New Minimum EPC Coming in 2025
Current suggestions from the UK government show that the Minimum Energy Efficiency Standards is set to increase once again in 2025. This will see the minimum EPC rating for renting a property change from an “E” rating to a “C”. From the 1st of April 2025, the new minimum EPC will be applied to all new tenancies, moving to encompass all existing tenancies by the 1st of April 2028.
The proposal also suggests increasing the amount landlords are expected to invest into their rental property in order to increase its energy efficiency, bringing the amount up from £3,500 to £10,000. Further to this the penalty for a landlord that neglects to have a valid EPC in place for their property will soar from £5,000 to £30,000.
When Is an EPC Not Required?
With this being said there are circumstances under which the landlord is not obligated to provide an energy performance certificate. Owners do not have to produce a valid energy performance certificate if construction of the rental is still underway, they are able to demonstrate that the property is exclusively suitable once extensively refurbished or demolished, or if they do not wish to rent to the prospective tenant. Certain types of buildings are also exempt from needing an EPC however these are rarely found in renting typically accounting for places of worship, sites of historical value, or industrial sites.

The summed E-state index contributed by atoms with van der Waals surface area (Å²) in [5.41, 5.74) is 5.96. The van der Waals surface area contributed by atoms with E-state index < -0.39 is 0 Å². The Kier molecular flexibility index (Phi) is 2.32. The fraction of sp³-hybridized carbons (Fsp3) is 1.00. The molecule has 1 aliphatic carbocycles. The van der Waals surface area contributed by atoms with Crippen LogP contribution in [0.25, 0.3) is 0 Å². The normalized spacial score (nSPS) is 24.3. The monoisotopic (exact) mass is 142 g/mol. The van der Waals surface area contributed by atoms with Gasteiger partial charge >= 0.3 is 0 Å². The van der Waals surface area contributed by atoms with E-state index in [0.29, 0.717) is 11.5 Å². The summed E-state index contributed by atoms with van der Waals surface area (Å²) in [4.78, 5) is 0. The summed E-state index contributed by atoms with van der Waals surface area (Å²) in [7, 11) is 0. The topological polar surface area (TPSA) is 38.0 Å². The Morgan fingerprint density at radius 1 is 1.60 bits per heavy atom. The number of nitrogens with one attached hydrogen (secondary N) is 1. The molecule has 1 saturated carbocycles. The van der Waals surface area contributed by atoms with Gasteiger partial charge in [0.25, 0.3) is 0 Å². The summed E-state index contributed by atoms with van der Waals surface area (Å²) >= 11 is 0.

What Happens if You Don’t Have an EPC?
If a landlord is found to be letting out a rental property without first obtaining a valid energy performance certificate for under three months, then they could face a fine of up to £2,000. However, if the owner of the property has been renting to occupants for over this period, then the maximum fine is increased to £4,000. With this being said landlords can face further financial penalties of £1000 for misleading authorities and tenants with a false exemption, and up to £2,000 for neglecting to act on a served compliance notice.
What Are MEES Exemptions?
The government has recognised that there may be occasions when it might not be practical to boost a property’s energy rating and has therefore allowed landlords to register for exemptions to the Minimum Energy Efficiency Standard, allowing them to continue letting their rental property. However, in order for these exemptions to be valid, the landlord must provide details of the property, a valid EPC, and detail the registered exemption to the PRS exemption register.
Landlords are able to submit an “all relevant improvements made” exemption if they have funded improvements to their property up to the limit of £3,500 and their rental is still not over the MEES. If successful in gaining the exemption the landlord will have to obtain another EPC in only 5 years or register for further exemption if still not at the appropriate EPC rating.
If the suggested alteration to the property in order to increase its energy efficiency surpasses the financial threshold of £3,500, then landlords can apply for a “high cost” exemption. However, this requires the cheapest measure to exceed this amount, and once again will only exempt the landlord from obtaining an EPC for five years.
Providing the landlord is able to show that the recommended changes would significantly devalue the property, they are unable to get the necessary consent to make the needed changes to the building or if the changes exclusively comprise installing wall insulation, further exemptions can be applied for by the landlord.